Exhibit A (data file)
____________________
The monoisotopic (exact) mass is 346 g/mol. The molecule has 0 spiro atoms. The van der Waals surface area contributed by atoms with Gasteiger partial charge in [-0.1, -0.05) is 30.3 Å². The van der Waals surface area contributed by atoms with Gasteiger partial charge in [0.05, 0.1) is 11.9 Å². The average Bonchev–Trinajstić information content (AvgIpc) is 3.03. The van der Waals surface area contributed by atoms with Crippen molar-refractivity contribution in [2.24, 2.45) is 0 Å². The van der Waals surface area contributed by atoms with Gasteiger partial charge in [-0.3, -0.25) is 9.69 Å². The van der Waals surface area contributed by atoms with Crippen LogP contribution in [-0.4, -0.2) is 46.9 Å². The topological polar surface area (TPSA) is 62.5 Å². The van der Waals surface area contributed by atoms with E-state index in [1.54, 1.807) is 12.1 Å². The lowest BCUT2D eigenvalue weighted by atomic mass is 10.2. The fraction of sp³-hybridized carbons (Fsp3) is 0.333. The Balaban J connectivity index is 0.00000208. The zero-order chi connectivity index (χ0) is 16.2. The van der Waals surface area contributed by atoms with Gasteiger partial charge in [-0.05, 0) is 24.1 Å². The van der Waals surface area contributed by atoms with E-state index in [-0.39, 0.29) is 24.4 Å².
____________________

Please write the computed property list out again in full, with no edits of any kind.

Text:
The monoisotopic (exact) mass is 346 g/mol. The molecule has 0 spiro atoms. The van der Waals surface area contributed by atoms with Gasteiger partial charge in [-0.1, -0.05) is 30.3 Å². The van der Waals surface area contributed by atoms with Gasteiger partial charge in [0.05, 0.1) is 11.9 Å². The average Bonchev–Trinajstić information content (AvgIpc) is 3.03. The van der Waals surface area contributed by atoms with Crippen molar-refractivity contribution in [2.24, 2.45) is 0 Å². The van der Waals surface area contributed by atoms with Gasteiger partial charge in [-0.3, -0.25) is 9.69 Å². The van der Waals surface area contributed by atoms with Crippen LogP contribution in [-0.4, -0.2) is 46.9 Å². The topological polar surface area (TPSA) is 62.5 Å². The van der Waals surface area contributed by atoms with E-state index in [1.54, 1.807) is 12.1 Å². The lowest BCUT2D eigenvalue weighted by atomic mass is 10.2. The fraction of sp³-hybridized carbons (Fsp3) is 0.333. The Balaban J connectivity index is 0.00000208. The zero-order chi connectivity index (χ0) is 16.2. The van der Waals surface area contributed by atoms with Gasteiger partial charge in [-0.05, 0) is 24.1 Å². The van der Waals surface area contributed by atoms with E-state index in [-0.39, 0.29) is 24.4 Å².